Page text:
3. Get your talk off to a powerful start. Avoid giving a very dry, unimaginative introduction such as 'The interview I'm going to describe took place....'. Start with something on the lines of: 'I'll never forget the time ....', or 'It was three years ago and I'd been offered an interview for ....'

4. Practise making short 1 minute talks on work-related subjects as often as possible to enable you to get a sense of timing.

Part 3: (Information Exchange and Discussion)

Tests ability to: ask for information, initiate discussion, ask for and give opinions, agree and disagree, develop comments made by others and generate new ideas.

Part 3 of the exam, which lasts about 4 minutes, consists of two sections. The examiner will hand you a paper describing the context for a role play and a discussion. The examiner will participate in the role play and you will have to ask him/her questions in order to get the information the role play requires. This will lead on to a discussion between you and the examiner on a work-related topic.

Example Task

Part 3: Information Exchange and Discussion

Health and Wellbeing at Work

You have 1 minute to read through this task.

Information Exchange
Your company has its own gym and fitness suite and you have been asked to write an article for the company newsletter encouraging people to use it. The examiner is the manager of the fitness suite and you are in a meeting with him/her.
Find out this information:
i) What kind of facilities the suite provides.
ii) How your employees would benefit from using the fitness suite.
iii) What employees have to do to join.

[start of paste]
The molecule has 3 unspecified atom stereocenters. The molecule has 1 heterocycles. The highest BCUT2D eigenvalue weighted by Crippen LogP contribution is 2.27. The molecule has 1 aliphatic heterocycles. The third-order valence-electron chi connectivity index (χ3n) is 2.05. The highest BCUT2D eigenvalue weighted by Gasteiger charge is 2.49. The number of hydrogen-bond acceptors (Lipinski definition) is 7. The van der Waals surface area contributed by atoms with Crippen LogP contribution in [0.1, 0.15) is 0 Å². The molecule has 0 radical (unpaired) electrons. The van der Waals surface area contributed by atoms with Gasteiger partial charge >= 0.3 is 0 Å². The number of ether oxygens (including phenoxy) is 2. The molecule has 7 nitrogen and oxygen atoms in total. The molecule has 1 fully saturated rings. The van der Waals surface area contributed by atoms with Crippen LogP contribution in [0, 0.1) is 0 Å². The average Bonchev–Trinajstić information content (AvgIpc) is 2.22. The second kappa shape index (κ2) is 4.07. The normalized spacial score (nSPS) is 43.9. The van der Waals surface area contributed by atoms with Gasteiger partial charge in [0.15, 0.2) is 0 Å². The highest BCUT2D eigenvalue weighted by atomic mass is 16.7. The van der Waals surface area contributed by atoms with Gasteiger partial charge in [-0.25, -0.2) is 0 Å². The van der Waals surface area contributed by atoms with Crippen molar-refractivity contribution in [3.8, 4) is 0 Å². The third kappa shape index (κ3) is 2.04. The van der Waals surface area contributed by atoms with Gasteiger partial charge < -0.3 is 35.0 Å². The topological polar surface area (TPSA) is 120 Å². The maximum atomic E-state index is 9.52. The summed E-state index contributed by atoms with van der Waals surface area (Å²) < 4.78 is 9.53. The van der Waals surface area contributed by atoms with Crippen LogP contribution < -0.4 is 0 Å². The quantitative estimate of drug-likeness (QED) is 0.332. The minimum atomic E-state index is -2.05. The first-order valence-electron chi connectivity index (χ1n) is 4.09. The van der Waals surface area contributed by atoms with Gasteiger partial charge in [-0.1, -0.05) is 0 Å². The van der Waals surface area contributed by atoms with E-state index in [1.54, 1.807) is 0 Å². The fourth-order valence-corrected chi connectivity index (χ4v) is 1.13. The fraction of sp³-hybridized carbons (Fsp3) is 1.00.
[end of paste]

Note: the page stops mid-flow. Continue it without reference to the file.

What might the best ways be of encouraging people to use the facilities?

Discussion
Now discuss this with the examiner:

Why is it important for a company to encourage a healthy workforce?



You should be prepared to take an active role in the discussion rather than waiting to be prompted by the examiner. Imagine you're in this situation and that you really do need this information for your newsletter.

Tips!

1. If you need time to collect your thoughts use expressions like: 'Now then, let me think.', 'Let see now ...'.

2. Listen carefully to what the examiner says during the role-play. Take the opportunity to acknowledge, respond to and develop points made by the examiner. Reply questions like 'Have you?', 'Can we?', 'Is that so?' is a natural way to do this.

3. During the discussion stage help make your responses interesting by drawing on personal experiences or topical stories to explain a point you want to make.

4. If the examiner says something that you don't understand, use any of the questions below to take control.

- If you didn't hear something that the examiner said, say:
"Excuse me, I didn't quite catch that. Could you say that again?"
"I'm sorry, but would you mind repeating that?"

- If you want to make sure you've understood something the examiner has said you can ask:
"Do you mean ........"
"When you say ........, do you mean/are you asking ........?

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These guides have been published by the Splendid Speaking team to help students and teachers who would like to know more about the BULATS Speaking test. This guide is made available for information only and should not be seen as official advice. Splendid Learning, a division of Flo-Joe, will not be held liable for any consequences arising from the use of this guide. For more information about the BULATS exam please visit the Cambridge ESOL website at www.cambridgeesol.org